An ice age recorded in the polar deposits of mars

Isaac B. Smith, Nathaniel E. Putzig, John W. Holt, Roger J. Phillips

Research output: Contribution to journalArticle

36 Scopus citations

Abstract

Layered ice deposits at the poles of Mars record a detailed history of accumulation and erosion related to climate processes. Radar investigations measure these layers and provide evidence for climate changes such as ice advance and retreat. We present a detailed analysis of observational data showing that ∼87,000 cubic kilometers of ice have accumulated at the poles since the end of the last ice age ∼370,000 years ago; this volume is equivalent to a global layer of ∼60 centimeters. The majority of the material accumulated at the north pole. These results provide both a means to understand the accumulation history of the polar deposits as related to orbital Milankovitch cycles and constraints for better determination of Mars' past and future climates.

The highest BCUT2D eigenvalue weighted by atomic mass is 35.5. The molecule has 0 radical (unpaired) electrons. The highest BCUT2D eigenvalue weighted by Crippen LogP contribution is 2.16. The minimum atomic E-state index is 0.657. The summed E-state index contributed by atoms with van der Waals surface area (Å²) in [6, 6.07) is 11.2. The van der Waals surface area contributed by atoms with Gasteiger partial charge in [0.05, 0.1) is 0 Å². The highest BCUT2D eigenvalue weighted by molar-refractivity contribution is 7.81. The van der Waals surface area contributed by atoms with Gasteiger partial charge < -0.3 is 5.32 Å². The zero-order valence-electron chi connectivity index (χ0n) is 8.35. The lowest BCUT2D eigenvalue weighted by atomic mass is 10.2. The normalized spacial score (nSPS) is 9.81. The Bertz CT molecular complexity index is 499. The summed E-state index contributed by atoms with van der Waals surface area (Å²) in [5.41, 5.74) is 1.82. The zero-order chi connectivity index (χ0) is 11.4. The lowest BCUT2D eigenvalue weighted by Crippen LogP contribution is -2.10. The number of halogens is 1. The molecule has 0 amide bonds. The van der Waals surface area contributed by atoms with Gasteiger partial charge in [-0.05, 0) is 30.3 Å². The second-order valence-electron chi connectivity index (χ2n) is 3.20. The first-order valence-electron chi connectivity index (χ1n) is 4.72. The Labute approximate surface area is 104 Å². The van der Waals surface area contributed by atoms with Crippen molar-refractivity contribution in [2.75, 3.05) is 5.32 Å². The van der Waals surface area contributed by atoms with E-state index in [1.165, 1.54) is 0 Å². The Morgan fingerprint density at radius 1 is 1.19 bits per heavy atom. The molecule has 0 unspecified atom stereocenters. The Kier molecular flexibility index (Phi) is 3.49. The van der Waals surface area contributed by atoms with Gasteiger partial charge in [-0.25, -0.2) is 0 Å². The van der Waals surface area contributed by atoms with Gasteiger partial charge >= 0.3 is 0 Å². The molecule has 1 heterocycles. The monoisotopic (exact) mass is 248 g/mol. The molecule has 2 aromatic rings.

Original languageEnglish (US)
Pages (from-to)1075-1078
Number of pages4
JournalScience
Volume352
Issue number6289
DOIs
StatePublished - May 27 2016
Externally publishedYes

ASJC Scopus subject areas

  • General

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    Smith, I. B., Putzig, N. E., Holt, J. W., & Phillips, R. J. (2016). An ice age recorded in the polar deposits of mars. Science, 352(6289), 1075-1078. https://doi.org/10.1126/science.aad6968